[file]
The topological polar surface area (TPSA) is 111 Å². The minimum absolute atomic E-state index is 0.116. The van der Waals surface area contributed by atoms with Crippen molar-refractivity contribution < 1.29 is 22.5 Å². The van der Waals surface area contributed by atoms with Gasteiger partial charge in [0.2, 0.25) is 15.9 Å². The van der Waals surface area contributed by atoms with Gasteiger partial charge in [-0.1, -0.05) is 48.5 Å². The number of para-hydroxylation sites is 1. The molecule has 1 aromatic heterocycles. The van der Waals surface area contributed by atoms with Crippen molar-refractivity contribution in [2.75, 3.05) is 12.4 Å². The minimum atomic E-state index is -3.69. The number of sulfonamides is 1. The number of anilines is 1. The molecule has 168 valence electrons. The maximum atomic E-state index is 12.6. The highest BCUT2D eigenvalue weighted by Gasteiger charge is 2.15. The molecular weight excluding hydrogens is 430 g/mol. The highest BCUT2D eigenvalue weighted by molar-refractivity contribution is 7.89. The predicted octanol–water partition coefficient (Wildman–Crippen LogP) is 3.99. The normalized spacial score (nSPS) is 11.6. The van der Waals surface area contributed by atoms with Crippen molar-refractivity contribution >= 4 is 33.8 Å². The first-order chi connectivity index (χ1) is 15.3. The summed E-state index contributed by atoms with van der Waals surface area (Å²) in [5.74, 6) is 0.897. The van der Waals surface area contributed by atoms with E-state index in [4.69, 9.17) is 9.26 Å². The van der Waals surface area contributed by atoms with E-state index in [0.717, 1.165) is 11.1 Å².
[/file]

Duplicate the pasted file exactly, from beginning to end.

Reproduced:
The topological polar surface area (TPSA) is 111 Å². The minimum absolute atomic E-state index is 0.116. The van der Waals surface area contributed by atoms with Crippen molar-refractivity contribution < 1.29 is 22.5 Å². The van der Waals surface area contributed by atoms with Gasteiger partial charge in [0.2, 0.25) is 15.9 Å². The van der Waals surface area contributed by atoms with Gasteiger partial charge in [-0.1, -0.05) is 48.5 Å². The number of para-hydroxylation sites is 1. The molecule has 1 aromatic heterocycles. The van der Waals surface area contributed by atoms with Crippen molar-refractivity contribution in [2.75, 3.05) is 12.4 Å². The minimum atomic E-state index is -3.69. The number of sulfonamides is 1. The number of anilines is 1. The molecule has 168 valence electrons. The maximum atomic E-state index is 12.6. The highest BCUT2D eigenvalue weighted by Gasteiger charge is 2.15. The molecular weight excluding hydrogens is 430 g/mol. The highest BCUT2D eigenvalue weighted by molar-refractivity contribution is 7.89. The predicted octanol–water partition coefficient (Wildman–Crippen LogP) is 3.99. The normalized spacial score (nSPS) is 11.6. The van der Waals surface area contributed by atoms with Crippen molar-refractivity contribution >= 4 is 33.8 Å². The first-order chi connectivity index (χ1) is 15.3. The summed E-state index contributed by atoms with van der Waals surface area (Å²) in [5.74, 6) is 0.897. The van der Waals surface area contributed by atoms with E-state index in [4.69, 9.17) is 9.26 Å². The van der Waals surface area contributed by atoms with E-state index in [0.717, 1.165) is 11.1 Å².